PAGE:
Are covid long haulers still contagious?
It is not very likely, but it is a sticky question to answer. Generally, after having an active infection like COVID-19, the contagiousness goes away after a week or so and you begin to heal. We less commonly see continuous fevers in this group, which hints that they probably are not infectious months later, but it could vary. The vast majority of long haulers test negative for COVID-19, despite persistent symptoms. We define a long hauler as still having some sort of symptom 28 days or later after they first became infected.
Why some people are experiencing prolonged symptoms and others are not?
We know that COVID-19 starts an inflammatory response in the body, which could cause a chain of events with many different symptoms and outcomes. Unfortunately at this time, more research requires to be done to help us explain why this could lead to long-term symptoms in some people. In the future, we will be able to tell the full prolonged effects that COVID-19 has on the kidneys, lungs, and heart, but we just are not there yet.
If a person develops symptoms several months after having tested positive for COVID-19 (or if they believed they had it in the past), what should they do?
If someone tested positive (or believes that they were infected) at least 28 days ago and is still experiencing symptoms they should contact their doctor or primary care physician.
How are healthcare providers treating and managing covid long-haulers?
Many health systems are beginning to streamline care for this group of patients. Long haulers must go through testing involving behavioral, pulmonary, respiratory, cardiovascular, and neurological health. From there a care path and treatment are suggested and a team of providers will observe the patient moving forward. It is also crucial to drink fluids to stay hydrated, rest, concentrate on sleep, manage stress, and eat well.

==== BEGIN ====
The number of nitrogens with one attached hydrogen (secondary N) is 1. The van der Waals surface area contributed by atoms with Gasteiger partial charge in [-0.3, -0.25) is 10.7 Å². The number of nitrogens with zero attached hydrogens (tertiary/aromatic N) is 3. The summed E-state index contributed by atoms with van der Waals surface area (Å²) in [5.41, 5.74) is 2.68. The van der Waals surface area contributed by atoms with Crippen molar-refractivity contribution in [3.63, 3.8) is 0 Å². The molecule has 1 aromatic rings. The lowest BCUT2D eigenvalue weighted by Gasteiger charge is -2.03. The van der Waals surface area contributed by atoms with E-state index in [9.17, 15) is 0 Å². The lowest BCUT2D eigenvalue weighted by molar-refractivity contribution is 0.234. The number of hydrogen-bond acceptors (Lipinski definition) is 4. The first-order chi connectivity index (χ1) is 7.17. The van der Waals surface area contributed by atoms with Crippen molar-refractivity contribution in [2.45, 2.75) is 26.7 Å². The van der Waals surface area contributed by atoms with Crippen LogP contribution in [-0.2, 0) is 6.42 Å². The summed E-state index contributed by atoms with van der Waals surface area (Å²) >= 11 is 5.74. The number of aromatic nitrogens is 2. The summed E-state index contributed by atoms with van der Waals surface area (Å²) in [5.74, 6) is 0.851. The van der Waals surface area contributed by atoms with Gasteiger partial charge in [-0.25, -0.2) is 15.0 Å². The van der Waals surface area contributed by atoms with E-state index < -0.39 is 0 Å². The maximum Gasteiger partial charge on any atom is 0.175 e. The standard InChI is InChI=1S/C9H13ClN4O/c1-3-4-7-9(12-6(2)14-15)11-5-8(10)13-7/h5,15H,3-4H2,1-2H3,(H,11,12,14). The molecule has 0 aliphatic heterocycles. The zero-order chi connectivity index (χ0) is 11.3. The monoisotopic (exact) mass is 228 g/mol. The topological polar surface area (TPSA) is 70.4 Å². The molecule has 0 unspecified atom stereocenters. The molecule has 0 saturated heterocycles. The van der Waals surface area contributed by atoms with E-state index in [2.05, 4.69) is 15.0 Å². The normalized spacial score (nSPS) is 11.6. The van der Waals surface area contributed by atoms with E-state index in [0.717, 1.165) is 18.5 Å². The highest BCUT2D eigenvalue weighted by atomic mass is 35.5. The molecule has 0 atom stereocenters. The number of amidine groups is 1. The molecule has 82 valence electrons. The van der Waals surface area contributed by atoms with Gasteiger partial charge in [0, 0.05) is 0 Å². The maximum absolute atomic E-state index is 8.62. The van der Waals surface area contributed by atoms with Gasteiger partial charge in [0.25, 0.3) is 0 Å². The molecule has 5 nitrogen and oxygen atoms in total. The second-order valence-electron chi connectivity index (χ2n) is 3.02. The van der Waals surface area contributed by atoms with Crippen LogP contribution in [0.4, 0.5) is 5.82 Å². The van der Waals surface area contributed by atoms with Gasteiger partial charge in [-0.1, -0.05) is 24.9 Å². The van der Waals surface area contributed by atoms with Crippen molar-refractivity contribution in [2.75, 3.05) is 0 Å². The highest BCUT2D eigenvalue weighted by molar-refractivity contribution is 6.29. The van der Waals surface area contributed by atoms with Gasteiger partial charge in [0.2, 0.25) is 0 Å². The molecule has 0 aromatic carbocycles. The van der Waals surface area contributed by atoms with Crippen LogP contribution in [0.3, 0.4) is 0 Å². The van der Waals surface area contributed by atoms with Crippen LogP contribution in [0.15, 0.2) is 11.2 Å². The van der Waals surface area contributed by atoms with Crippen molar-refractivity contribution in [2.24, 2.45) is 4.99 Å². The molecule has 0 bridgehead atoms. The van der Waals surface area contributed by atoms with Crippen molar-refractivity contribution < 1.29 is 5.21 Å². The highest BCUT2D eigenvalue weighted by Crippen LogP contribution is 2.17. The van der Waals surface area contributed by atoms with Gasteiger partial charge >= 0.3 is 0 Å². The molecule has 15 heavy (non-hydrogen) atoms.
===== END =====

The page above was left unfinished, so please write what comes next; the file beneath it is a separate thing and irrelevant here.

There is a lot of collaboration and research happening as more data is collected and we begin to piece together the prolonged effects of COVID-19 on the body. The team is there to discover symptoms that worsen and get them to the right level of care. We are also seeing that depression and anxiety are big problems for these long haulers, so checking in to see how they are doing is another crucial aspect of the monitoring program.
Should long haulers still get the COVID-19 vaccine?
The Centers for Disease Control and Prevention (CDC) has suggested that the vaccines should not be withheld from those who have been previously infected with COVID-19, regardless of being symptomatic or asymptomatic. If you have tested positive for the virus (or believe you had it), you will require to wait 10 days or till you are no longer showing symptoms to receive the vaccine.
If you or anyone you know is suffering from post covid syndrome, our expert providers at Post Covid Centers will take care of your health and help you recover.